I recently had the privilege to attend a presentation by Deb Davis from Paws with a Cause (PAWS), an organization located in Wayland, Michigan. This organization breeds, raises, custom-trains, and places service dogs with people with a variety of disabilities. These assistance dogs include:
Service Dogs: Used by people with a physical disability, debilitating chronic illness or neurological disorder.
Hearing Dogs: For individuals who are deaf or hard of hearing.
Seizure Response Dogs: For those with epilepsy or other seizure disorders.
Service Dogs for Children with Autism: For children 12 years of age and younger with autism.
Combination Dogs: Service and Hearing, Service and Seizure Response, and Hearing and Seizure Response.
All dogs are provided at no cost to the client.
Deb and her dog Seymour demonstrated some of the skills that a service dog is trained to have after many months of training. The presentation was very impressive.
One of the problems Deb deals with on a regular basis concerns those individuals who try to pass off family pets as service animals. A couple of the guidelines that the owner of a service dog must be aware of include that a service dog must always have all four feet on the ground. A service dog cannot occupy a chair and must remain under a table or seat and pretty much out of the way. Another guideline that must be followed is that the dog can never be fed from the table and the owner must be the only one that provides a treat for completing a task. Too many people have attempted to pass off their family pets by carrying them around in a purse or having them sit on their lap.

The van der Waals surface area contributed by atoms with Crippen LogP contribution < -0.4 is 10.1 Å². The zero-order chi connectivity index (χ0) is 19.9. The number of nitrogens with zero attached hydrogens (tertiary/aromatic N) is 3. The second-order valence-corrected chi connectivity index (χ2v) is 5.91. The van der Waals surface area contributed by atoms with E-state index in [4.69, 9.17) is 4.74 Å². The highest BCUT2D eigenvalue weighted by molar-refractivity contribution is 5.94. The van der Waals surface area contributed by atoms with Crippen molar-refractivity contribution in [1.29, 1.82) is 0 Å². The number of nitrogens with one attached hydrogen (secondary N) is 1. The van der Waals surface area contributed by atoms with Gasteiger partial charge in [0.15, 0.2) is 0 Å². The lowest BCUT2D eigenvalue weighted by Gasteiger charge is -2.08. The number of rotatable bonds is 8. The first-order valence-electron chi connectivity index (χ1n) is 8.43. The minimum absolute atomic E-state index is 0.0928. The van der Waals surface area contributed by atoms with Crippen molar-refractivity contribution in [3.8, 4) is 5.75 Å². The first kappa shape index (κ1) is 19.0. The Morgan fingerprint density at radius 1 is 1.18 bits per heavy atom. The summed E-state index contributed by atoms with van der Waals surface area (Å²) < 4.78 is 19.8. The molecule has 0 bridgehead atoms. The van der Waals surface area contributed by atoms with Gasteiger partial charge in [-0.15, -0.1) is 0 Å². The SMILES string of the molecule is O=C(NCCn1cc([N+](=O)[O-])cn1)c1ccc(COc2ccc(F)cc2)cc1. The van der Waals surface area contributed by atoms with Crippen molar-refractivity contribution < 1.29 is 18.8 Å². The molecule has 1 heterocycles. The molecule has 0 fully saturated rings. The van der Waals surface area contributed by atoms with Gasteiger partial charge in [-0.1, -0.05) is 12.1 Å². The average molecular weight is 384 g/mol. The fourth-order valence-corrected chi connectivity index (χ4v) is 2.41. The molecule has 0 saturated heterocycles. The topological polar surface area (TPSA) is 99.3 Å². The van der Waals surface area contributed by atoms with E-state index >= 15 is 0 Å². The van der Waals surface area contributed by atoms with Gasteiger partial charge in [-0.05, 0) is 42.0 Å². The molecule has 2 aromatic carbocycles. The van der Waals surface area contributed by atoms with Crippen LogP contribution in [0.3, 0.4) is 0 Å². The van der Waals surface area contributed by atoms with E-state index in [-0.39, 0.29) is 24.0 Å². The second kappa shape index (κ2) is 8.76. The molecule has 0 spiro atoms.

If you’d like more information on Paws With a Cause, please visit their website at www.pawswithacause.org/assistancedogs. You may also contact me at my address listed at the bottom of this column.
This is the time of the year when you’re likely to find volunteers out along the state highways picking up litter. This is part of the “Adopt a Highway” program, and these volunteers can be found picking up our trash about twice a year, in early spring and late fall. This task will make you think twice before throwing out that plastic drink cup, should you ever have the privilege of volunteering to pick up someone else’s garbage. When you encounter these groups of volunteers, slow down and offer them a wave of thanks for doing something that we should all experience at least once.
In about another month, schools will be letting out for the summer. This means that there will be an abundance of teenagers out looking for summer jobs. If you are in a position to hire these young people, please give this some serious thought. The youngsters that look to you for work have a desire to do something productive with their time, instead of exercising their thumbs playing video games. Take a chance and put them to work. Help them to appreciate receiving a day’s pay for a day’s worth of work. It will also put them in touch with a bit of reality. Life isn’t always fair, and we appreciate what we have if we have to work for it.
If a person owns a piece of land, do they own it all the way down to the core of the earth?
See you Out and About!
Submitted by Norm Stutesman